I started constructing this portfolio in late 2011 and have contributed more and more money as the time has gone on except for one year (2014) when I had to put 20% down for our first home. Overall, I have an on-paper pre-tax return of about 38% with all dividends and capital gain returns reinvested. As you can see, this is substantially less than what S&P500 has returned in this timeframe. However, I started with a small base and have continued to increase my principal in subsequent years.

Each strategy has a desired range and my rule is to stay within that range no matter what happens in the market. This may be a strict rule which will probably get tested when the next crash happens but I am planning to stick to it. My most recent purchase was Michael Kors (NYSE:KORS) on May 27, 2015 under Event based Value investing strategy.

Another look at the portfolio in terms of type of investments:

I also want to take a moment to talk about the number of online brokerage accounts I have to manage this portfolio. As of this writing, this is one area where I feel it is unnecessarily complex and I need to do a better job in downsizing so any suggestions are welcome.

1. ShareBuilder: This is my primary brokerage account and I have ~$100K with them. I am a Costco (NASDAQ:COST) member and use ShareBuilder's advantage program which allows 12 automatic investment credits for $10 per month + trades and options at $4.95 each. I have found them to be one of the best values for investing since I also use CapitalOne (NYSE:COF) checking and savings accounts (interest rates of 0.5% & 0.75% respectively). It allows me to buy without having money in my ShareBuilder account as long as I have enough to cover in my checking/savings account. Their margin rates are also one of the best out there although I have never utilized that facility. User interface is extremely clean compared to some others I use; however, there is room for improvement.

2. Fidelity Investments: I have never liked the Fidelity website to do anything. It takes at least 5 clicks to get anything done and nothing is straightforward. However, my wife's previous job had 401K + Pension accounts with them and my current job also has 401K at Fidelity so I am kind of forced to use it. They have recently made some good improvements to make the website more intuitive and user friendly but they are still not on par with ShareBuilder.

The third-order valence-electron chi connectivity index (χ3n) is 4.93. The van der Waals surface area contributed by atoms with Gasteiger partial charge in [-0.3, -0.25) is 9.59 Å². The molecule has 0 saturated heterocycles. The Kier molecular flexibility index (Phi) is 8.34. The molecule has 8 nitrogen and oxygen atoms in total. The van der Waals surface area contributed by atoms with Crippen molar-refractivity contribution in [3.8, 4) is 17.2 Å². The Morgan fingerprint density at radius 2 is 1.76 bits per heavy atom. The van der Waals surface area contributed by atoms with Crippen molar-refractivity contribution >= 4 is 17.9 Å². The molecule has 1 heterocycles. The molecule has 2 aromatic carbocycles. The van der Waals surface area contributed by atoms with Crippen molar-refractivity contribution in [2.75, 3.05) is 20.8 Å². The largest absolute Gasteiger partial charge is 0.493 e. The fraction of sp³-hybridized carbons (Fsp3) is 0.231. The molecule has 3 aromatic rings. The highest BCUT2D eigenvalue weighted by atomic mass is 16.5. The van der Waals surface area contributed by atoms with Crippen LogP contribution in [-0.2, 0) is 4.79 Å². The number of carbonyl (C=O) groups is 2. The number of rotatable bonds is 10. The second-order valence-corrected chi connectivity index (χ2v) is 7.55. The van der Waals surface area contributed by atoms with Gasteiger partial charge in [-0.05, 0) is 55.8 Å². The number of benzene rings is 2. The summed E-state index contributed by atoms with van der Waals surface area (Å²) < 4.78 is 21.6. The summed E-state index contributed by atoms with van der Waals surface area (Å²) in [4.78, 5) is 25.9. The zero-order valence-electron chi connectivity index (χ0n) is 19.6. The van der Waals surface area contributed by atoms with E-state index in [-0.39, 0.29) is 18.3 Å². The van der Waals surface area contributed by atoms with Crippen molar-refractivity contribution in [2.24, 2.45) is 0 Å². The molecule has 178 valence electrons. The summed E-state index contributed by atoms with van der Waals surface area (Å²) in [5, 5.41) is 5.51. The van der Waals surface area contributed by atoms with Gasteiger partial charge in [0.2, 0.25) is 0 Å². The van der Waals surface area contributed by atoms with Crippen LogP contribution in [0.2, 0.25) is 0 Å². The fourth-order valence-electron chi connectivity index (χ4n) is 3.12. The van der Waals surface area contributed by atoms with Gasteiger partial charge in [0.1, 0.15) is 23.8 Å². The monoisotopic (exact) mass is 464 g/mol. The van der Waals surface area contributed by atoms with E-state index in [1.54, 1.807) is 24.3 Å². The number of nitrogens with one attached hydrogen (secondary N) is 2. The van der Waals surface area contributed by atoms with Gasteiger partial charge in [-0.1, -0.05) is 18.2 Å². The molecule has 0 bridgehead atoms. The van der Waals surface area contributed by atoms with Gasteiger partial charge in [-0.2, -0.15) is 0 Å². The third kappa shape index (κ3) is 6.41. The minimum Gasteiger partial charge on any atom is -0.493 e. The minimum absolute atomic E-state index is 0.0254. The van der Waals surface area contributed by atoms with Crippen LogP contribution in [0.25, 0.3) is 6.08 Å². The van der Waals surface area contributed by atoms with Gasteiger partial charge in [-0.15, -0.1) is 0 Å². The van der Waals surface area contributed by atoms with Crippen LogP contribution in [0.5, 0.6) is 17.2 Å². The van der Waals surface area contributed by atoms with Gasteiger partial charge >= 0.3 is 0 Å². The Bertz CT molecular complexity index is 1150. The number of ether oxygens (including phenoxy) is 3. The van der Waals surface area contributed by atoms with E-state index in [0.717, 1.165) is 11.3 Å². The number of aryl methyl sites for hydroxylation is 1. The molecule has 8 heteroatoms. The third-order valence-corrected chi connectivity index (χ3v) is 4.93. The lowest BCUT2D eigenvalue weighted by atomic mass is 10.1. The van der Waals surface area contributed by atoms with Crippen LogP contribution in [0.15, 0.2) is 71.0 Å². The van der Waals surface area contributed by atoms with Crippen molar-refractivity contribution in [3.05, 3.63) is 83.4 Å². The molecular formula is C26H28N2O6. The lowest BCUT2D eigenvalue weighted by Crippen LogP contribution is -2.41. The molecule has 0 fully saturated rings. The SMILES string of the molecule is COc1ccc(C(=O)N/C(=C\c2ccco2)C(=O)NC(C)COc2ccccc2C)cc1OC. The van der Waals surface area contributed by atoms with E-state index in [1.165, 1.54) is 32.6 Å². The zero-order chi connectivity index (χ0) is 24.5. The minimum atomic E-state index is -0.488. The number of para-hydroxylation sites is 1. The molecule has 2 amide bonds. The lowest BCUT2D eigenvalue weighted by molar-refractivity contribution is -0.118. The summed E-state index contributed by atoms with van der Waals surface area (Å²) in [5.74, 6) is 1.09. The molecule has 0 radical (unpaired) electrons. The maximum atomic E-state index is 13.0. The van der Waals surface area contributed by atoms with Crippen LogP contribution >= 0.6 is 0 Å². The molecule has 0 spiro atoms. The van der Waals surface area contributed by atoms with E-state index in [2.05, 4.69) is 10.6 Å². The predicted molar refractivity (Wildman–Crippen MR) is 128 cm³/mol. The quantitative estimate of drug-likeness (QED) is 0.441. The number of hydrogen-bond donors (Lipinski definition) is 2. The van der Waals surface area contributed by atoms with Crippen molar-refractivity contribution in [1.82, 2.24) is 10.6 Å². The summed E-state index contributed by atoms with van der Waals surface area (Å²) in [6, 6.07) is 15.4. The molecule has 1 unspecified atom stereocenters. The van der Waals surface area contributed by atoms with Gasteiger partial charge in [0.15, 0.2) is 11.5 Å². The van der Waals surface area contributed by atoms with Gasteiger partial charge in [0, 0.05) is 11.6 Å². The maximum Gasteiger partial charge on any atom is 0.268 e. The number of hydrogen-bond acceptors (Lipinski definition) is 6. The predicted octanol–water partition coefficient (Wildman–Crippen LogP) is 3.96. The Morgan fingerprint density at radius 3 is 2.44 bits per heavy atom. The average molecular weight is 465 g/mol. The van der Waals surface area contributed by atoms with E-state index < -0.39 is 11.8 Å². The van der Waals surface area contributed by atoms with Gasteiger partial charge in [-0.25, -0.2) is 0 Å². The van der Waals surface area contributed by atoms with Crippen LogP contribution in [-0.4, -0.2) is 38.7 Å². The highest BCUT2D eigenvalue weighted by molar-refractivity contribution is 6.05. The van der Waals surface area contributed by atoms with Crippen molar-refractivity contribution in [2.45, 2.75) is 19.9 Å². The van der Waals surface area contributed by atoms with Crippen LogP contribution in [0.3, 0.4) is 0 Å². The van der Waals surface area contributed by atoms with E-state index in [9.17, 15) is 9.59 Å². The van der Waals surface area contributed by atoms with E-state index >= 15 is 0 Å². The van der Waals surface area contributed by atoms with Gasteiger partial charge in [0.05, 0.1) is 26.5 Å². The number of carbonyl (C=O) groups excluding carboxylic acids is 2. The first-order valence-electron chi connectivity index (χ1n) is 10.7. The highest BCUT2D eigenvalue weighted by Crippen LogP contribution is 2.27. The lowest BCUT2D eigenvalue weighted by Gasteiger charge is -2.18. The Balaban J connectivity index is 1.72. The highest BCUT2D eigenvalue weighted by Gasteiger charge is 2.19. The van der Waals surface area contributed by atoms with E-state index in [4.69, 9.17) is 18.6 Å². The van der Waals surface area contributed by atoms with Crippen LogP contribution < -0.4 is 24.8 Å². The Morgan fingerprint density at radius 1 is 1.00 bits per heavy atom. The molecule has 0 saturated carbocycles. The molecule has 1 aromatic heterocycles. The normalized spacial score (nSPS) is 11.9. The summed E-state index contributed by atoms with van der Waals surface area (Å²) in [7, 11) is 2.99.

3. Vanguard: I have my IRAs with Vanguard. The reason I went with Vanguard initially was that they are the cost leader in the ETF & mutual fund business. For me, a dollar saved in expenses is 10 dollars earned, especially once you take compounding into account. However, I have found that their website is not really conducive to trade anything other than Vanguard funds. Cost of individual trades is high and cost of options is horrendous.

4. Etrade: This is an online brokerage that I have to use due to my employer. I get my ESPP (Employee Stock Purchase Plan) shares delivered here. I have found their website to be extremely complicated and quite expensive. My impression is that it may serve well for an experienced trader or a person who relies on technical charts for frequent trading. However, for an average Joe, there are better and much cheaper alternatives.

5. I have some experience with TD-Ameritrade & Charles-Shwab platforms as well. However, it is from a few years ago when I was starting to invest and was looking for the best platform. They are definitely better than Etrade but I found ShareBuilder to be the best for me.

I have planned a future article on my instablog where I will go into more details and pros and cons of these platforms from the point of view of an amateur investor.

Disclosure: The author is long LC, BRK.B, KORS.

The author wrote this article themselves, and it expresses their own opinions. The author is not receiving compensation for it (other than from Seeking Alpha). The author has no business relationship with any company whose stock is mentioned in this article.